-Submitted by David Drumm (Nal), Guest Blogger
The U.S. Supreme Court held oral arguments (pdf) in Shelby County v. Holder, a case involving Section 5 of the Voting Rights Act. Shelby County, Alabama, is challenging its requirement under Section 5 to get preclearance, from either the United States Attorney General or a three-judge panel of the District Court of the District of Columbia, before making any changes to their voting rules. Oral arguments before the Supreme Court seem to be one-sided with the Justices hammering the attorneys who seem totally unprepared with counter-arguments.
In a statement that drew gasps in the courtroom, J. Scalia called Section 5 a “perpetuation of racial entitlement.” Later, J. Sotomayor asked the attorney for Shelby County: “Do you think the right to vote is a racial entitlement in Section 5?” Although J. Scalia has been the reigning bully of the Supreme Court, some new Justices are more than capable of standing up to him. It is likely, however, that J. Scalia was referring to the use of Section 5 to create African-American (or Hispanic) voting districts to counteract the practice of vote dilution. J. Sotomayor also called Shelby County’s voting law record “the epitome of what caused the passage of this law to start with.”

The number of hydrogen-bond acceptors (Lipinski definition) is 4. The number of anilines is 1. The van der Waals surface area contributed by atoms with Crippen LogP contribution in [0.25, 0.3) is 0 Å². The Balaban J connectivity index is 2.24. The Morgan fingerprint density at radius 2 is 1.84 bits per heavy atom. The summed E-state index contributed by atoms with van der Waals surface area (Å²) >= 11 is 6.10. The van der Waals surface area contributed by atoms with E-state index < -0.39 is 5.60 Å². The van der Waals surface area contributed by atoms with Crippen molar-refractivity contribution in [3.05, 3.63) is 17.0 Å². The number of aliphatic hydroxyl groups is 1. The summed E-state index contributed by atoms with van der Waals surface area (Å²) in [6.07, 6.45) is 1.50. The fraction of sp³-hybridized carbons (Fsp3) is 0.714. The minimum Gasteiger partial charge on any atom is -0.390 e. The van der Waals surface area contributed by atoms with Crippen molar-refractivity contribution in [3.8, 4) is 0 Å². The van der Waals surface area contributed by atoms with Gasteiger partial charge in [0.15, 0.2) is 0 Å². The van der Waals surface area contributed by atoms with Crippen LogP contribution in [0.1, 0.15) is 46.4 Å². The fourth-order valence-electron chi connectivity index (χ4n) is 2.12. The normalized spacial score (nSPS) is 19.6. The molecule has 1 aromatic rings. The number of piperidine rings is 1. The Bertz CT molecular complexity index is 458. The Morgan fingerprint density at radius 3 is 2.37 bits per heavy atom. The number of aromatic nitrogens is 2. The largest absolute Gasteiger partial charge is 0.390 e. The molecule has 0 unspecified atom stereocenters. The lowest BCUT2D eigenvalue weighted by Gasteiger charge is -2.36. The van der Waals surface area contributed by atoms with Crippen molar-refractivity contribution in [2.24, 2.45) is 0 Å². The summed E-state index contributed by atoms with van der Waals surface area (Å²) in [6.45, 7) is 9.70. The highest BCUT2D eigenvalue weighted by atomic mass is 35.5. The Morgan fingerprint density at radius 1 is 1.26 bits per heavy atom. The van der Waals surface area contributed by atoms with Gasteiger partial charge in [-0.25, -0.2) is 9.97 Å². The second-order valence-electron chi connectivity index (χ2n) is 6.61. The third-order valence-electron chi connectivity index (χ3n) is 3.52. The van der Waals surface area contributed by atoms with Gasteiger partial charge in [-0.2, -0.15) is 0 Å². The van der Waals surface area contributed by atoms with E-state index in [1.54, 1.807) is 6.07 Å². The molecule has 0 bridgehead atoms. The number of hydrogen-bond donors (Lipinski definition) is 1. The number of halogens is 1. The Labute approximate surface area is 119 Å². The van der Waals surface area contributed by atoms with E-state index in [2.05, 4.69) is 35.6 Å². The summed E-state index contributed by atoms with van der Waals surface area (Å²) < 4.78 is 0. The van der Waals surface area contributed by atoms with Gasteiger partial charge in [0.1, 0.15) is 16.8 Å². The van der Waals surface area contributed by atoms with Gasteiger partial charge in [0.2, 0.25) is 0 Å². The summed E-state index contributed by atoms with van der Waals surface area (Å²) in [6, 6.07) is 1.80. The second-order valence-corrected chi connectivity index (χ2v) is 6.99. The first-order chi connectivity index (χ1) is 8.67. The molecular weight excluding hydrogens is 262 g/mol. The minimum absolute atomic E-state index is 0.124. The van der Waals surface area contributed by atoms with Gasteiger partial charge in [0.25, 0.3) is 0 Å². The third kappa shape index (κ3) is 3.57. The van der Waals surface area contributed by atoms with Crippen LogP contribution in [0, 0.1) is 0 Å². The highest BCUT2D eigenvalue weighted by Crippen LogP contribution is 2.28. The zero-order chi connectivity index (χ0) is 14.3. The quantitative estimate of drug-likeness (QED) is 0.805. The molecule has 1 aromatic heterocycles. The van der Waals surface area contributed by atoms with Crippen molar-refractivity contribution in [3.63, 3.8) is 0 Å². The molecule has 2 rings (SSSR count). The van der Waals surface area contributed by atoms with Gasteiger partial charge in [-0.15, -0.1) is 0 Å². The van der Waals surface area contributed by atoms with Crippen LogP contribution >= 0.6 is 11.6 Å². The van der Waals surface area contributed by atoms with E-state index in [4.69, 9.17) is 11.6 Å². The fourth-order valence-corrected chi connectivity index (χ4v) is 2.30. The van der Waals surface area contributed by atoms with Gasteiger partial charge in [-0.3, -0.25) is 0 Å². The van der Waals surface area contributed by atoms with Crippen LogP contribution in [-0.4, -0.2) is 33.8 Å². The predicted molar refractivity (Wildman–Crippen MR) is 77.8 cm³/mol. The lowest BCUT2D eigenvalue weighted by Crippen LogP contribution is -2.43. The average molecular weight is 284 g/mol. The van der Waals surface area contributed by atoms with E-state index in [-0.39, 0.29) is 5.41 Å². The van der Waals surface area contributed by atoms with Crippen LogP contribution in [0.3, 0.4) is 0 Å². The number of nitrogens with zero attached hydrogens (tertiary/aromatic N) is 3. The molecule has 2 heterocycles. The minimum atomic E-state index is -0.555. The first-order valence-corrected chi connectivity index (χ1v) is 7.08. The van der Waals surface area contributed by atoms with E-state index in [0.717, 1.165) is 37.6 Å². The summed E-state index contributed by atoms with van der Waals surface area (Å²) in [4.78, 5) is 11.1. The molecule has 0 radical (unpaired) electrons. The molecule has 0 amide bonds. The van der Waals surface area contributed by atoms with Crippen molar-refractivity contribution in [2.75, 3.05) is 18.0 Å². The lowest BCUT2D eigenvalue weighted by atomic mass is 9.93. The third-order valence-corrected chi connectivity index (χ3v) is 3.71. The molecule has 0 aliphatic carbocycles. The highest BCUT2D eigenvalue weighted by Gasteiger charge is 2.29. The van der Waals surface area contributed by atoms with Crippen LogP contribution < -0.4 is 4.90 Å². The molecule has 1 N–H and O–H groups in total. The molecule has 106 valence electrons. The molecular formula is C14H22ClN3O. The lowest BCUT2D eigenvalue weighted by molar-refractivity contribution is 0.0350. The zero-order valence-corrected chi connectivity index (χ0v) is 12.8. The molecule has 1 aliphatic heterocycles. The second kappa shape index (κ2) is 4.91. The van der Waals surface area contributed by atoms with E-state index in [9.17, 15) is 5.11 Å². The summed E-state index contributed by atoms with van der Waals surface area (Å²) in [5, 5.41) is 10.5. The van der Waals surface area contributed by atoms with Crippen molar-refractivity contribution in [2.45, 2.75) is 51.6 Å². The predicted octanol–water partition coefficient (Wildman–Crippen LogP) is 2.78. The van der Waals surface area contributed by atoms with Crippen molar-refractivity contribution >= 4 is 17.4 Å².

It is Section 2 of the Voting Rights Act that prohibits the gerrymandering of election districts to dilute minorities’ voting power. Under Section 2, either the United States Department of Justice or private citizens can sue election officials. However, this would be a time-consuming process and the racial gerrymandering would continue unless injunctive relief was granted. Section 5 is a procedural mechanism to stop the discrimination before it occurs, but for only those areas shown on the map. As J. Sotomayor noted: “Section 5 was created was because States were moving faster than litigation permitted to catch the new forms of discriminatory practices that were being developed.”
In League of United Latin American Citizens v. Perry, Chief Justice Roberts wrote that “this divvying us up by race” a “sordid business.” Unfortunately, Chief Justice Roberts wasn’t writing about the racial gerrymandering that leads to vote dilution, he was writing about the racial gerrymandering that maintains minority voting power. Chief Justice Roberts also wrote: “The way to stop discrimination on the basis of race is to stop discriminating on the basis of race.” Racial gerrymandering that leads to vote dilution is discrimination. As Joey Fishkin writes: “The way to stop Congress from discriminating on the basis of race is to stop all this discrimination on the basis of race.”
UCLA con-law professor Adam Winkler notes the irony of originalists J. Scalia and J. Thomas voting against the Voting Rights Act. Prof. Winkler finds broad agreement among legal historians that the Fifteenth Amendment’s express grant of authority to Congress to pass “appropriate legislation” was intended to ensure African-American’s right to vote.
The right to vote is more that allowing voter registration. It is more than casting ballots. It is more than having those ballots counted. It is about equal participation in the political process. Vote dilution has the same effect as not counting minority ballots.
The Court is poised to facilitate the “sordid business” of racial gerrymandering designed to exclude African-American and Hispanic participation in the political process.